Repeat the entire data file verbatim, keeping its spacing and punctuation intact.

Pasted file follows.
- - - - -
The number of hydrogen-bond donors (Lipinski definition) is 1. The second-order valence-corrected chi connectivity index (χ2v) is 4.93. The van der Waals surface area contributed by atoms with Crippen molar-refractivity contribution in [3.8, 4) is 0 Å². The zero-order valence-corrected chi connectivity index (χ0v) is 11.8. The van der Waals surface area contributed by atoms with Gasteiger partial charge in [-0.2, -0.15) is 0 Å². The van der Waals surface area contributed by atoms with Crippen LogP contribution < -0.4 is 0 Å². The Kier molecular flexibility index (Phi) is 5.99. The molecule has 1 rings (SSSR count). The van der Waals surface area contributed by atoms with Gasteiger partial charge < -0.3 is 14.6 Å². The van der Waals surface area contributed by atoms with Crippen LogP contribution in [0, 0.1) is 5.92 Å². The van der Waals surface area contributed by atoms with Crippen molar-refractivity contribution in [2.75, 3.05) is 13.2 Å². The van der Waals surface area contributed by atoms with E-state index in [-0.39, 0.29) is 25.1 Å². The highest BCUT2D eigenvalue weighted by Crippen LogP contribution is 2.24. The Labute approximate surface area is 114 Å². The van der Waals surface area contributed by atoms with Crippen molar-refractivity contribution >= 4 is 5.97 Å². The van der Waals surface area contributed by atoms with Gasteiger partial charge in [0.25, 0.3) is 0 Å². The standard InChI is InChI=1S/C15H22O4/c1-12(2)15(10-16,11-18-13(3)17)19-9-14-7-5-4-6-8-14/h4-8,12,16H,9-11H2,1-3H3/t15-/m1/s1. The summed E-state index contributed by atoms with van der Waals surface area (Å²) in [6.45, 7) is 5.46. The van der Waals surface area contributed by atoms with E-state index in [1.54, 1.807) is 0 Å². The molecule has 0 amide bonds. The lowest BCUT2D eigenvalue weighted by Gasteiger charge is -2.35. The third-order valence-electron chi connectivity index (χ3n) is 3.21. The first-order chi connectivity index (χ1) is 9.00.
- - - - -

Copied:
The number of hydrogen-bond donors (Lipinski definition) is 1. The second-order valence-corrected chi connectivity index (χ2v) is 4.93. The van der Waals surface area contributed by atoms with Crippen molar-refractivity contribution in [3.8, 4) is 0 Å². The zero-order valence-corrected chi connectivity index (χ0v) is 11.8. The van der Waals surface area contributed by atoms with Gasteiger partial charge in [-0.2, -0.15) is 0 Å². The van der Waals surface area contributed by atoms with Crippen LogP contribution < -0.4 is 0 Å². The Kier molecular flexibility index (Phi) is 5.99. The molecule has 1 rings (SSSR count). The van der Waals surface area contributed by atoms with Gasteiger partial charge < -0.3 is 14.6 Å². The van der Waals surface area contributed by atoms with Crippen LogP contribution in [0, 0.1) is 5.92 Å². The van der Waals surface area contributed by atoms with Crippen molar-refractivity contribution in [2.75, 3.05) is 13.2 Å². The van der Waals surface area contributed by atoms with E-state index in [-0.39, 0.29) is 25.1 Å². The highest BCUT2D eigenvalue weighted by Crippen LogP contribution is 2.24. The Labute approximate surface area is 114 Å². The van der Waals surface area contributed by atoms with Crippen molar-refractivity contribution >= 4 is 5.97 Å². The van der Waals surface area contributed by atoms with Gasteiger partial charge in [0.25, 0.3) is 0 Å². The standard InChI is InChI=1S/C15H22O4/c1-12(2)15(10-16,11-18-13(3)17)19-9-14-7-5-4-6-8-14/h4-8,12,16H,9-11H2,1-3H3/t15-/m1/s1. The summed E-state index contributed by atoms with van der Waals surface area (Å²) in [6.45, 7) is 5.46. The van der Waals surface area contributed by atoms with E-state index in [1.54, 1.807) is 0 Å². The molecule has 0 amide bonds. The lowest BCUT2D eigenvalue weighted by Gasteiger charge is -2.35. The third-order valence-electron chi connectivity index (χ3n) is 3.21. The first-order chi connectivity index (χ1) is 9.00.